For Hebden Bridge Local History Society’s last meeting before Christmas, society member Diana Monahan gave a talk entitled a local view of Carols and Christmas. The talk was illustrated with several fascinating clips of film.
Carols can be traced back to medieval times when they were frequently accompanied by joyful circle dances. However songs celebrating the turning of the year go back to earliest times and some of these reflect the pagan traditions associated with the festival such as bringing holly and ivy into the house.
Wassailing was another tradition reflected in old carols and was the custom of going from house to house singing songs to bring good luck, in exchange for food drink, or money. This led to the later custom of carol singing from door to door round a neighbourhood or village. A piece of archive film footage featured the carol singers from Blackshaw Head chapel who walked an estimated ten miles on some occasions, visiting numerous farms and houses with their carols. The evenings ended back at the chapel with liver and onions for the singers who were no doubt cold, tired and hungry!
Mumming was a Calder Valley Christmas tradition, which was still alive in the 1970s. Small groups of people with blacked faces and sometimes in costume would go from door to door, sweeping and tidying the hearth of each house they entered. No words were said but a humming (mumming) noise was made as they went about their business, again bringing good luck in return for some money.
Another singing tradition, which is still carried on locally, is the performance of the Messiah. Performances of the oratorio in Halifax can be traced back to the early years of the nineteenth century. However, by the beginning of the twentieth century numerous chapels of varying sizes were performing the Messiah with great enthusiasm and some continue to the tradition this day.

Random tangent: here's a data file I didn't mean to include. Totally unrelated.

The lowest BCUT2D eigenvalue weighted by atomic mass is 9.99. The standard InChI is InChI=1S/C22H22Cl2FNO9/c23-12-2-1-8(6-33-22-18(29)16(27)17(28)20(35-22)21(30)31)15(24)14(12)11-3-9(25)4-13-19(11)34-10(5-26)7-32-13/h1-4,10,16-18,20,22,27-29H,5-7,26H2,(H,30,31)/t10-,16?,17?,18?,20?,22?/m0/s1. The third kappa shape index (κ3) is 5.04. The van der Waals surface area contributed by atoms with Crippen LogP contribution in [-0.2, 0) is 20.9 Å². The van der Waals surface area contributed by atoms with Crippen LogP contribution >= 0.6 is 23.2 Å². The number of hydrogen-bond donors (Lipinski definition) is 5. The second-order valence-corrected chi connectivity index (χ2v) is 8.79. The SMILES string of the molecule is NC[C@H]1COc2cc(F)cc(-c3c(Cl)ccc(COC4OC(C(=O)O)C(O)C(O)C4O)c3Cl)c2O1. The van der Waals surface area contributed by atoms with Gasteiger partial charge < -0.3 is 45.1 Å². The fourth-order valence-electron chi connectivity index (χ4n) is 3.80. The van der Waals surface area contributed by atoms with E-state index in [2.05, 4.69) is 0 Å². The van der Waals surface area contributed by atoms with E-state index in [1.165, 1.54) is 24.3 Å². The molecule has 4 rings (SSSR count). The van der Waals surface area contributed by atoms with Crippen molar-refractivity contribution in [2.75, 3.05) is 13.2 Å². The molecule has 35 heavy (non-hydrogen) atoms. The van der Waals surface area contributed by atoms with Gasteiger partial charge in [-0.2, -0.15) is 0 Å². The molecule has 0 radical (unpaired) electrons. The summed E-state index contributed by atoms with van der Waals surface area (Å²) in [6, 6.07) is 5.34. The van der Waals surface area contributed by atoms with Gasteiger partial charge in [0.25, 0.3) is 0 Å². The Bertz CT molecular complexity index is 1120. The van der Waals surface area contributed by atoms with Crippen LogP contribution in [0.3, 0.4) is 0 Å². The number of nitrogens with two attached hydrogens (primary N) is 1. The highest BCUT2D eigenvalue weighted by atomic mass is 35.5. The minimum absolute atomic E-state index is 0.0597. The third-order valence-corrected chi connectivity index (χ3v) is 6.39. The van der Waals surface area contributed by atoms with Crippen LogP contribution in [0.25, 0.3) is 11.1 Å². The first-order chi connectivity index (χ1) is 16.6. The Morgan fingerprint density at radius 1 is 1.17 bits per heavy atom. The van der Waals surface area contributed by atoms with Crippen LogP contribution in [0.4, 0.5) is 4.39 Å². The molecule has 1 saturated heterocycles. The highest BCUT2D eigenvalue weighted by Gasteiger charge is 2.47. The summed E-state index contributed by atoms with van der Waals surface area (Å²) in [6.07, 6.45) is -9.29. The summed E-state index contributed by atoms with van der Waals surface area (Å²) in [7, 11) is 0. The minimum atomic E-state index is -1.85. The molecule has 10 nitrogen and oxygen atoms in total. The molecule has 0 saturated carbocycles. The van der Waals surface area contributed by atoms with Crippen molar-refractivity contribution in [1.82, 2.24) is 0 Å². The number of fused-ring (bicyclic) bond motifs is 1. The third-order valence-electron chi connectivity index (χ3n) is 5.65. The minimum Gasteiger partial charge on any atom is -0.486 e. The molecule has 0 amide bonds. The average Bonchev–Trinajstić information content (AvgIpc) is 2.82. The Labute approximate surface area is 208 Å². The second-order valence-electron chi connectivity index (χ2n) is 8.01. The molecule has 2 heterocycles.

Carols in the Square in Hebden Bridge on Christmas Eve is always popular. Its origins are thought to date back into the 1940s when people would gather in the Square after the dance in the Co-op ballroom ended. The pubs, which were still open, did a roaring trade as no alcohol was served at the dances! If anyone can tell us more about the origins of this tradition we would be glad to hear from them.
The evening concluded with a look at the Cragg Vale Carols. Diana told us that thanks to the Internet, the origins of the local Cragg Carol turn out to be in America in the late 19th century. But how did they become adopted as the village carols? Diana speculated that they were probably introduced to the valley by Henry Jones who was appointed organist and choirmaster to St John’s in 1899 and remained in post for the next 47 years. The carols appeared in some very popular publications at the time and he may well have brought a copy to his new post. Whilst the carols fell out of fashion elsewhere, they continued to be sung by the Cragg Choir not just in church but around the houses in Cragg Vale.
The next meeting of the Hebden Bridge Local History Society on Wednesday 11th January when Alan Stuttard will ask, Did I see Marilyn? An amusing look at Alan's time as a National Serviceman, defending Hong Kong and peacekeeping in Korea.
Meetings are held at the Methodist Church in Hebden Bridge and start at 7.30 pm. Everyone is welcome and more information can be found on the website www.hebdenbridgehistory.org.uk
With thanks to Hilary Fellows for this report
The group runs a popular programme of workshops and drop-in sessions at the Birchcliffe Centre
Upper Calderdale's suitability for the preservation of local cultural tradition is nowhere shown as strongly as in its wealth of folk tales about places, many of which are still being passed on by word of mouth.
For some years now a small group of friends has been exploring the evidence for prehistoric activity in the South Pennines.